Wisdom from the Workshop

by Justin Lau

‘Why doesn’t the Queen—’ [raises left hand] ‘—wave with this hand?

Because it’s mine!’

Laughter erupts around the table over steaming shepherd’s pie as jokes and banter flit across the room one after another like an impeccably coordinated symphony.

Except there’s no one conductor; everyone’s directing, everyone’s performing, everyone’s judging if the joke or remark is worthy of hoots or boos or awkward silences. Take what you have, bring it to the table, share it with everyone: a rich feast.

There’s one area where there’s no judgement involved, and that’s the lives of the lads’: past, present, future. What an array of experiences: the good, the bad, the ugly. How beautiful to see people come just as they are: take it, bring it, share it!

And every now and then, amid the good-natured banter, they let slip profound truths and wisdom, lessons they’ve learnt over the course of their lives. Though they might initially seem like just pithy comments, one senses that they’ve come from a deep, deep place of experience and reflection.

Over the last month, I went around asking some of the lads what was the best piece of advice they could give and was blown away by their sincerity and thoughtfulness.

‘Don’t just whack things together. Have precision, take your time,’ said Ian, as he carefully calculated measurements for his next project. Too many trainees rush, he explained. ‘You need to do everything with all your heart and passion.’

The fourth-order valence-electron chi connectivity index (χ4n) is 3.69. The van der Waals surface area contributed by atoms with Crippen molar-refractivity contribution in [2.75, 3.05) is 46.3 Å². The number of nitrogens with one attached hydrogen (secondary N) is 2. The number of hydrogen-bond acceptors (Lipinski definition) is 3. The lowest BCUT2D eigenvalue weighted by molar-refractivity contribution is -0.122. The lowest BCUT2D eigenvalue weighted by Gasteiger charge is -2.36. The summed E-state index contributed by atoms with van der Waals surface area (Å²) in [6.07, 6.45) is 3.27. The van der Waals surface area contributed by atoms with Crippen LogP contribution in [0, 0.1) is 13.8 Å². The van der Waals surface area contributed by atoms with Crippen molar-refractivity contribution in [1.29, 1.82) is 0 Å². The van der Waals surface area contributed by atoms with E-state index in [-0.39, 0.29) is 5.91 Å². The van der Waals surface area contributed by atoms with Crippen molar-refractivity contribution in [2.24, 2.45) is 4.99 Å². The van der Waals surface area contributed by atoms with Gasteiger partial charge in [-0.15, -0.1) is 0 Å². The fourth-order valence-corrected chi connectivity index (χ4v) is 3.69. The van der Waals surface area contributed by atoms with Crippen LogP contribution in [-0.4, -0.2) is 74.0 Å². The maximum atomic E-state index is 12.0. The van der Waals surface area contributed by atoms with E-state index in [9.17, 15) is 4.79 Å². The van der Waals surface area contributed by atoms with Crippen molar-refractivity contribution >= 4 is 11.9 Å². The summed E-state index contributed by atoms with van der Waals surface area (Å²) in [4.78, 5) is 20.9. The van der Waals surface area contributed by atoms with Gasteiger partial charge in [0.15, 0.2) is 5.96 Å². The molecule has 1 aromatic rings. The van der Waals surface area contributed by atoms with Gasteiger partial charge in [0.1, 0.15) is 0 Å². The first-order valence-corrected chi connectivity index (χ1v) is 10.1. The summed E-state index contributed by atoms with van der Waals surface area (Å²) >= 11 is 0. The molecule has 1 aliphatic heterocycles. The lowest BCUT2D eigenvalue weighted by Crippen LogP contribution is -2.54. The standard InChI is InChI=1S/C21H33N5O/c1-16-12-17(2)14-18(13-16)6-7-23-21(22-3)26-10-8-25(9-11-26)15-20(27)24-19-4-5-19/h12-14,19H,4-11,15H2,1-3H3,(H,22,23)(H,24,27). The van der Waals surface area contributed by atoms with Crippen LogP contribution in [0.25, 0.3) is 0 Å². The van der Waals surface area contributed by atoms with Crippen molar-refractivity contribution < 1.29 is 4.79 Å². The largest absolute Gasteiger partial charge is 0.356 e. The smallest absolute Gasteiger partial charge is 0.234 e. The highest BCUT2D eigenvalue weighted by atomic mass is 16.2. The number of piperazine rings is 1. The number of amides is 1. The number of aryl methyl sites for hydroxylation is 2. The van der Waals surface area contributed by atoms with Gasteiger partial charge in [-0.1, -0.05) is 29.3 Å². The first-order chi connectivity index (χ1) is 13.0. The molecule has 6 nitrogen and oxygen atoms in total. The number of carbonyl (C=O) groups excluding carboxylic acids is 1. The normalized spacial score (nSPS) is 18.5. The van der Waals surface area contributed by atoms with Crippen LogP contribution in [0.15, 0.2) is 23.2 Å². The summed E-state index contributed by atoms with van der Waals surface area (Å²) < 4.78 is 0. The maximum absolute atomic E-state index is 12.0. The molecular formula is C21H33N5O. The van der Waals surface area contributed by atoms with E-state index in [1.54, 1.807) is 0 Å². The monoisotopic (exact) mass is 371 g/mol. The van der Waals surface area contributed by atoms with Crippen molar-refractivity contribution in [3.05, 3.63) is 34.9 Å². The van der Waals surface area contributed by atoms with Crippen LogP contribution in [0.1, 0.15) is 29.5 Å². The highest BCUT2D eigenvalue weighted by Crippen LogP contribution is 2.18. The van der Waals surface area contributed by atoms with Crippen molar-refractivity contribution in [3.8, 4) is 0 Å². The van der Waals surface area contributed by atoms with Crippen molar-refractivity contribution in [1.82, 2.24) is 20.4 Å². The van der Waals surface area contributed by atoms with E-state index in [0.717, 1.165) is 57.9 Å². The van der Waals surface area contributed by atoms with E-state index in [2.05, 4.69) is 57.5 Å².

Naturally, Handcrafted has been an environment for people to learn and grow, but lessons learnt are most definitely not confined to here. The same advice can be applied to the rest of life. ‘If you’re a bin man, be the best bin man in England,’ he finished off. Here was someone who stuck to his principles both inside and outside the workshop.

‘Never give up on your goals. Persevere until you get there,’ muttered Keith. He started chanting it over and over: ‘Never give up on your goals. Persevere until you get there.’

He turned to me and asked with a toothy grin, ‘Do you know why I say that?’ He paused for effect. ‘I was a marathon runner.’ As he showed me photos on Facebook of his younger self, I was struck by how he actively lived out his own advice. After all, you don’t win a race, let alone finish it, by giving up or not persevering.

‘Help others who are less fortunate than you,’ said Paul. ‘You never know when you might be in the same position.’ There’s a real compassion and watching out for one another that creates a tight-knit community.

Chris says something similar about doing things to help others, even if they might be addicts or homeless. ‘When you do things, know why you do it and who you do it for,’ he says with conviction. ‘Ultimately, it’s about showing God.’ It’s so apparent to me that God’s love and care is manifested in their lives—and I find it utterly inspiring.

Everyone’s got their own story; everyone’s got wisdom to share. We’d all be better people if we took the time to listen, to learn from one another. Have I learnt a shed-load from these lads!

I’ll leave you with one more piece of advice from Aid, which feels really deep, but to be honest, I can’t quite figure out why: ‘If you’re gonna be sick, don’t throw up in the fridge. Things last longer in the fridge.’


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